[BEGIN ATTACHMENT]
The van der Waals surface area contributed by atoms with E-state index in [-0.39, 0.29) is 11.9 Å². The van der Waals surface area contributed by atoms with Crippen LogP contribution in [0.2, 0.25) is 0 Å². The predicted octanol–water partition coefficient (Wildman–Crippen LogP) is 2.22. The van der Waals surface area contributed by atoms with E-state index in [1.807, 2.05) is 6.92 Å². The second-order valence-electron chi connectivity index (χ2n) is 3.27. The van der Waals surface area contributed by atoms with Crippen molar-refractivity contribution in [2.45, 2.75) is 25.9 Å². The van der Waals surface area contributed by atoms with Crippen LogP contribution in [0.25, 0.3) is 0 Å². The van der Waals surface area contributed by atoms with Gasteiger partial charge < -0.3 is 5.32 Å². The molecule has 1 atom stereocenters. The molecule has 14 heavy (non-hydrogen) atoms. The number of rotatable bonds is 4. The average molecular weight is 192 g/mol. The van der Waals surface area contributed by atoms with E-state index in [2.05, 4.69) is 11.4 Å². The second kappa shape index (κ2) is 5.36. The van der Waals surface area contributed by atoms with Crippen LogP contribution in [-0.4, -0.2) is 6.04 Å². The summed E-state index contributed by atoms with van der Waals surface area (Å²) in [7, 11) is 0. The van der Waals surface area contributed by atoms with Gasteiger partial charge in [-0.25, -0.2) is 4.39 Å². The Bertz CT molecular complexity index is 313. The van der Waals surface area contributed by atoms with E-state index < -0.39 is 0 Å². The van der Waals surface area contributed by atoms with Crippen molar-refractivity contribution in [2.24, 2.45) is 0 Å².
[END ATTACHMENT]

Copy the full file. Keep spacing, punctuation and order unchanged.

The van der Waals surface area contributed by atoms with E-state index in [-0.39, 0.29) is 11.9 Å². The van der Waals surface area contributed by atoms with Crippen LogP contribution in [0.2, 0.25) is 0 Å². The predicted octanol–water partition coefficient (Wildman–Crippen LogP) is 2.22. The van der Waals surface area contributed by atoms with E-state index in [1.807, 2.05) is 6.92 Å². The second-order valence-electron chi connectivity index (χ2n) is 3.27. The van der Waals surface area contributed by atoms with Crippen molar-refractivity contribution in [2.45, 2.75) is 25.9 Å². The van der Waals surface area contributed by atoms with Crippen LogP contribution in [0.25, 0.3) is 0 Å². The van der Waals surface area contributed by atoms with Gasteiger partial charge < -0.3 is 5.32 Å². The molecule has 1 atom stereocenters. The molecule has 14 heavy (non-hydrogen) atoms. The number of rotatable bonds is 4. The average molecular weight is 192 g/mol. The van der Waals surface area contributed by atoms with E-state index in [2.05, 4.69) is 11.4 Å². The second kappa shape index (κ2) is 5.36. The van der Waals surface area contributed by atoms with Crippen LogP contribution in [-0.4, -0.2) is 6.04 Å². The summed E-state index contributed by atoms with van der Waals surface area (Å²) in [7, 11) is 0. The van der Waals surface area contributed by atoms with Gasteiger partial charge in [-0.25, -0.2) is 4.39 Å². The Bertz CT molecular complexity index is 313. The van der Waals surface area contributed by atoms with E-state index < -0.39 is 0 Å². The van der Waals surface area contributed by atoms with Crippen molar-refractivity contribution in [2.24, 2.45) is 0 Å².